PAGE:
merv1618 wrote:
Periplus of the Erythraean Sea wrote:Similar things can be said about Illinois' 2012 ICT run, especially given that they were seeded 18th (!) before the tournament.


They have already been, in fact, said.


I'm sure you're treasuring your remarkable observation, but my good friend Ike Jose likes having his ego stoked multiple times.
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Re: Greatest Upsets in Quizbowl History

Postby AKKOLADE » Mon Sep 19, 2016 8:57 pm

roey wrote:
AKKOLADE wrote:
Granny Soberer wrote:Hunter winning HSNCT this year is probably up there. Also, Liberty defeats Penn.

I'm not really sure the #9 team winning a tournament is a great upset. Stevenson getting to the NSC final may count. Lakeside getting to the HSNCT final a decade ago would be up there. Possibly Coronado's HSNCT run this year, but I'm not sure if an individual game would qualify.

But definitely Liberty defeating Eric Mukherjee's Penn team. One of the greatest wins ever in any activity.

I feel like I should remember Liberty beating Penn. Is it the one where they decided to write a whole article about it in the school paper? I could've sworn that one came against a B-team.

Liberty 100% beat a Penn team that also claimed Eric Mukherjee as a member.
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Re: Greatest Upsets in Quizbowl History

Postby Sima Guang Hater » Tue Sep 20, 2016 12:15 pm

There's a pretty good story to be woven around Penn's run at 2010 ICT. I'd previously been part of a team that lost to Chicago repeatedly, there's the whole harvard cheating thing, Jerry threw stuff when we beat them in the playoffs and it was fun seeing that from tge other side, etc.
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Re: Greatest Upsets in Quizbowl History

Postby Cheynem » Tue Sep 20, 2016 12:25 pm

This is probably more general than what you're thinking of, but I thought about how upsets are made possible. I guess I'll say there's a few things that typically happen:

1. The other team makes mistakes. Typically, they will do things like "neg in their own categories," or be very aggressive, perhaps unnecessarily so.

2. The other team panics somewhat. This usually comes after #1--what tends to happen is that the other team will continue to play aggressively, thinking they need tossups stat, and then neg, or they go the other way and become too passive and lose buzzer races. Finally, they tend to get rattled on bonuses and miss a couple easy parts because they're too busy freaking out.

3. You hit a niche topic. This is pure luck--there's a tossup on something you can beat anyone in quizbowl on or a bonus on something you like. Sometimes it's not super dramatic and it's just "this is something I know a lot better than this very good team."

4. You take a chance that pays off. This is a key point for underdogs, I think--at some point, you're buzzing with an educated guess or an answer you're not 100% sure of.

5. You don't get rattled. At some point, the better team is going to make a run or get a good buzz. I remember when our team upset Penn at Nats 2012, Eric had a good early buzz on the American history tossup. I could have been very discouraged, but we survived and I ended up getting buzzes on the lit and film that round.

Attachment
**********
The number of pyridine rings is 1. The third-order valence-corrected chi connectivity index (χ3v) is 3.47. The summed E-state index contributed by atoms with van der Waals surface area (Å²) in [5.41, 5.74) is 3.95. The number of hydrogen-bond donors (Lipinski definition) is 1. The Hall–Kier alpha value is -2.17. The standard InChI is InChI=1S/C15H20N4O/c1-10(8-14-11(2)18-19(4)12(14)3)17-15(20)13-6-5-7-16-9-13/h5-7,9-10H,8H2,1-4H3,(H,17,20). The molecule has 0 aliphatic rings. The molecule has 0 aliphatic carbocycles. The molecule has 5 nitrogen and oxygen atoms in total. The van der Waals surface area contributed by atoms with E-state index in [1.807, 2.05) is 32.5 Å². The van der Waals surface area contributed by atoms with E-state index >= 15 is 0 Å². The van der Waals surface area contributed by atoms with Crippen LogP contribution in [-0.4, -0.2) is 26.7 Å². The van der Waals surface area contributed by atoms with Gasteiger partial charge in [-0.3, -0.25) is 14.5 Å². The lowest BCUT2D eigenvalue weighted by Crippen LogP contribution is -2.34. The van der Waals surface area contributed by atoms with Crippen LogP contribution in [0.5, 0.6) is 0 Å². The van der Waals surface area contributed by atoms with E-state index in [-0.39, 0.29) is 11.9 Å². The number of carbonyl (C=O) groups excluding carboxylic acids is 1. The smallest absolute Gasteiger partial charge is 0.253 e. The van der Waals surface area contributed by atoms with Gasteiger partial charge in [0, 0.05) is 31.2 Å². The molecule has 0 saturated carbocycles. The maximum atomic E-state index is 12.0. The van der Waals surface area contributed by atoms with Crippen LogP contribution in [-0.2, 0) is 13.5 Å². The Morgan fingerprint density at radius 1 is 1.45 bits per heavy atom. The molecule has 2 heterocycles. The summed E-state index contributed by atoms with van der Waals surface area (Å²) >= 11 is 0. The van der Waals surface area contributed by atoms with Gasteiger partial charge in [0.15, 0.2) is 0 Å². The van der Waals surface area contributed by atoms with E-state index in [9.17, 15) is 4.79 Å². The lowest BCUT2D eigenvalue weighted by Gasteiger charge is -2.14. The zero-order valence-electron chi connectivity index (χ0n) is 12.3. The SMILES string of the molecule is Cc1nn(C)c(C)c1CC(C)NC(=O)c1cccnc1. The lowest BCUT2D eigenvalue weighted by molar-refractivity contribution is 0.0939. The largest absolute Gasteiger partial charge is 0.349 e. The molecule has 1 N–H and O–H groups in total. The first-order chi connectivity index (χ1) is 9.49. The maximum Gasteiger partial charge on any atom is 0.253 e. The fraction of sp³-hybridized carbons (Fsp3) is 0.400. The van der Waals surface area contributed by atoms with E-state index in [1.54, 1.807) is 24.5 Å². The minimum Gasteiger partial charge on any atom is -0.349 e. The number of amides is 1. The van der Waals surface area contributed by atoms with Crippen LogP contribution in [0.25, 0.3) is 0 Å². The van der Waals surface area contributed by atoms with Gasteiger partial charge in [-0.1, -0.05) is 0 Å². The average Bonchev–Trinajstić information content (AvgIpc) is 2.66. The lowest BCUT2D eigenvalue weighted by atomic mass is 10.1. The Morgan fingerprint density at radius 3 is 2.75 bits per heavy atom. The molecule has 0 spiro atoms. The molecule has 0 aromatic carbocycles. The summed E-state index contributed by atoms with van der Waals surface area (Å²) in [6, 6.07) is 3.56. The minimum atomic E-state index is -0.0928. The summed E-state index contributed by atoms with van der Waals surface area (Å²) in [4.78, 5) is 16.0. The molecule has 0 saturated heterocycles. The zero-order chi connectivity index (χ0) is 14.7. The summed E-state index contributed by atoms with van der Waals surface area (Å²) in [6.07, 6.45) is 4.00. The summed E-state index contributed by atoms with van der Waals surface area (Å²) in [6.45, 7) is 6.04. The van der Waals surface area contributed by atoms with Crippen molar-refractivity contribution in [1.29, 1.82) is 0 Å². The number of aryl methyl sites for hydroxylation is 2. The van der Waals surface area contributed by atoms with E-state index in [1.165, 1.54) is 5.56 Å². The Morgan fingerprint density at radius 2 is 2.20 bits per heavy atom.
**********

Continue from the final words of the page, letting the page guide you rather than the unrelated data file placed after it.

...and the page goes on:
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Re: Greatest Upsets in Quizbowl History

Postby The King's Flight to the Scots » Tue Sep 20, 2016 12:28 pm

Cheynem wrote:This is probably more general than what you're thinking of, but I thought about how upsets are made possible. I guess I'll say there's a few things that typically happen:

1. The other team makes mistakes. Typically, they will do things like "neg in their own categories," or be very aggressive, perhaps unnecessarily so.

2. The other team panics somewhat. This usually comes after #1--what tends to happen is that the other team will continue to play aggressively, thinking they need tossups stat, and then neg, or they go the other way and become too passive and lose buzzer races. Finally, they tend to get rattled on bonuses and miss a couple easy parts because they're too busy freaking out.

3. You hit a niche topic. This is pure luck--there's a tossup on something you can beat anyone in quizbowl on or a bonus on something you like. Sometimes it's not super dramatic and it's just "this is something I know a lot better than this very good team."

4. You take a chance that pays off. This is a key point for underdogs, I think--at some point, you're buzzing with an educated guess or an answer you're not 100% sure of.

5. You don't get rattled. At some point, the better team is going to make a run or get a good buzz. I remember when our team upset Penn at Nats 2012, Eric had a good early buzz on the American history tossup. I could have been very discouraged, but we survived and I ended up getting buzzes on the lit and film that round.


In the upsets I've been a part of, #3 tends to follow after #1 - you make mistakes early on, expecting to have time to recover, and then the other team strikes a seam of pure gold in the second half so that you don't get that chance.
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Re: Greatest Upsets in Quizbowl History